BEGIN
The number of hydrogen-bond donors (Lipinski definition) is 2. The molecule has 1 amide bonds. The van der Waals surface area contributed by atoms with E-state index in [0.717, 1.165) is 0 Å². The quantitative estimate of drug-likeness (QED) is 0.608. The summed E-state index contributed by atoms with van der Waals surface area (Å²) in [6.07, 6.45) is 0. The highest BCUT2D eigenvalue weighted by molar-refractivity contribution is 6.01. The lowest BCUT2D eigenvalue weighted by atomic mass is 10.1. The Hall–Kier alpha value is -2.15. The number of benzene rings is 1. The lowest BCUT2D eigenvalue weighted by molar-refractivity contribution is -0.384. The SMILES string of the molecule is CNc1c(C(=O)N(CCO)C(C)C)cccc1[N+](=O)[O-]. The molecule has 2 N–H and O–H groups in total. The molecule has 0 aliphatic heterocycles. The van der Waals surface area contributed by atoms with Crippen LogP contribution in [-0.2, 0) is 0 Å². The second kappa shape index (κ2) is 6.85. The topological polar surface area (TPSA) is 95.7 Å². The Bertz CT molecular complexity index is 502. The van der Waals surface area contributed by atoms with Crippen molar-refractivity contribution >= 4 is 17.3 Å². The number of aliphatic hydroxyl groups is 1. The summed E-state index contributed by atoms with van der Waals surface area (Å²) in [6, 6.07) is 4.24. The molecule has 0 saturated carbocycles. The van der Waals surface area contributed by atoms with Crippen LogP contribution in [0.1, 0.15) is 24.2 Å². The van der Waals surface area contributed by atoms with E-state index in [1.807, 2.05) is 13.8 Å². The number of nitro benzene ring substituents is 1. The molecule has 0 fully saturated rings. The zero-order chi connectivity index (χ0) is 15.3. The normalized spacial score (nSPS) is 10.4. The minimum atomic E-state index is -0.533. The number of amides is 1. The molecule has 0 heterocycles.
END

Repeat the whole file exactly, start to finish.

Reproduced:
The number of hydrogen-bond donors (Lipinski definition) is 2. The molecule has 1 amide bonds. The van der Waals surface area contributed by atoms with E-state index in [0.717, 1.165) is 0 Å². The quantitative estimate of drug-likeness (QED) is 0.608. The summed E-state index contributed by atoms with van der Waals surface area (Å²) in [6.07, 6.45) is 0. The highest BCUT2D eigenvalue weighted by molar-refractivity contribution is 6.01. The lowest BCUT2D eigenvalue weighted by atomic mass is 10.1. The Hall–Kier alpha value is -2.15. The number of benzene rings is 1. The lowest BCUT2D eigenvalue weighted by molar-refractivity contribution is -0.384. The SMILES string of the molecule is CNc1c(C(=O)N(CCO)C(C)C)cccc1[N+](=O)[O-]. The molecule has 2 N–H and O–H groups in total. The molecule has 0 aliphatic heterocycles. The van der Waals surface area contributed by atoms with Crippen LogP contribution in [-0.2, 0) is 0 Å². The second kappa shape index (κ2) is 6.85. The topological polar surface area (TPSA) is 95.7 Å². The Bertz CT molecular complexity index is 502. The van der Waals surface area contributed by atoms with Crippen molar-refractivity contribution >= 4 is 17.3 Å². The number of aliphatic hydroxyl groups is 1. The summed E-state index contributed by atoms with van der Waals surface area (Å²) in [6, 6.07) is 4.24. The molecule has 0 saturated carbocycles. The van der Waals surface area contributed by atoms with Crippen LogP contribution in [0.1, 0.15) is 24.2 Å². The van der Waals surface area contributed by atoms with E-state index in [1.807, 2.05) is 13.8 Å². The number of nitro benzene ring substituents is 1. The molecule has 0 fully saturated rings. The zero-order chi connectivity index (χ0) is 15.3. The normalized spacial score (nSPS) is 10.4. The minimum atomic E-state index is -0.533. The number of amides is 1. The molecule has 0 heterocycles.